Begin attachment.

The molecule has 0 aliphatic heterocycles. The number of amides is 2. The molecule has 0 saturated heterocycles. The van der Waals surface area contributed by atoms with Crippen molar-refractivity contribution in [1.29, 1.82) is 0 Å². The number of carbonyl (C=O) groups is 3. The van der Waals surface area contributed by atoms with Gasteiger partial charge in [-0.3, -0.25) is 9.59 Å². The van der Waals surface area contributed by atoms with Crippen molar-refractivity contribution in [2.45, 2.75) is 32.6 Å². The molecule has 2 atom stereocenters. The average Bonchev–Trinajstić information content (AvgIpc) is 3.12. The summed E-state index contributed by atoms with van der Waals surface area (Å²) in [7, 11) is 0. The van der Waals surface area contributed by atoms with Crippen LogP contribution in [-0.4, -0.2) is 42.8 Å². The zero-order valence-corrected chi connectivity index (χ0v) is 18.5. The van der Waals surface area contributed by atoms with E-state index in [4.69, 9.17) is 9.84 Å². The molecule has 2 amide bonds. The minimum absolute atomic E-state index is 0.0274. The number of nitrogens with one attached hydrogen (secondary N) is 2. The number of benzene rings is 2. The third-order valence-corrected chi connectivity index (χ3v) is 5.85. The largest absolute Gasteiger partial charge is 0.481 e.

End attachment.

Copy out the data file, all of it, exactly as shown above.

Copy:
The molecule has 0 aliphatic heterocycles. The number of amides is 2. The molecule has 0 saturated heterocycles. The van der Waals surface area contributed by atoms with Crippen molar-refractivity contribution in [1.29, 1.82) is 0 Å². The number of carbonyl (C=O) groups is 3. The van der Waals surface area contributed by atoms with Gasteiger partial charge in [-0.3, -0.25) is 9.59 Å². The van der Waals surface area contributed by atoms with Crippen molar-refractivity contribution in [2.45, 2.75) is 32.6 Å². The molecule has 2 atom stereocenters. The average Bonchev–Trinajstić information content (AvgIpc) is 3.12. The summed E-state index contributed by atoms with van der Waals surface area (Å²) in [7, 11) is 0. The van der Waals surface area contributed by atoms with Crippen LogP contribution in [-0.4, -0.2) is 42.8 Å². The zero-order valence-corrected chi connectivity index (χ0v) is 18.5. The van der Waals surface area contributed by atoms with E-state index in [4.69, 9.17) is 9.84 Å². The molecule has 2 amide bonds. The minimum absolute atomic E-state index is 0.0274. The number of nitrogens with one attached hydrogen (secondary N) is 2. The number of benzene rings is 2. The third-order valence-corrected chi connectivity index (χ3v) is 5.85. The largest absolute Gasteiger partial charge is 0.481 e.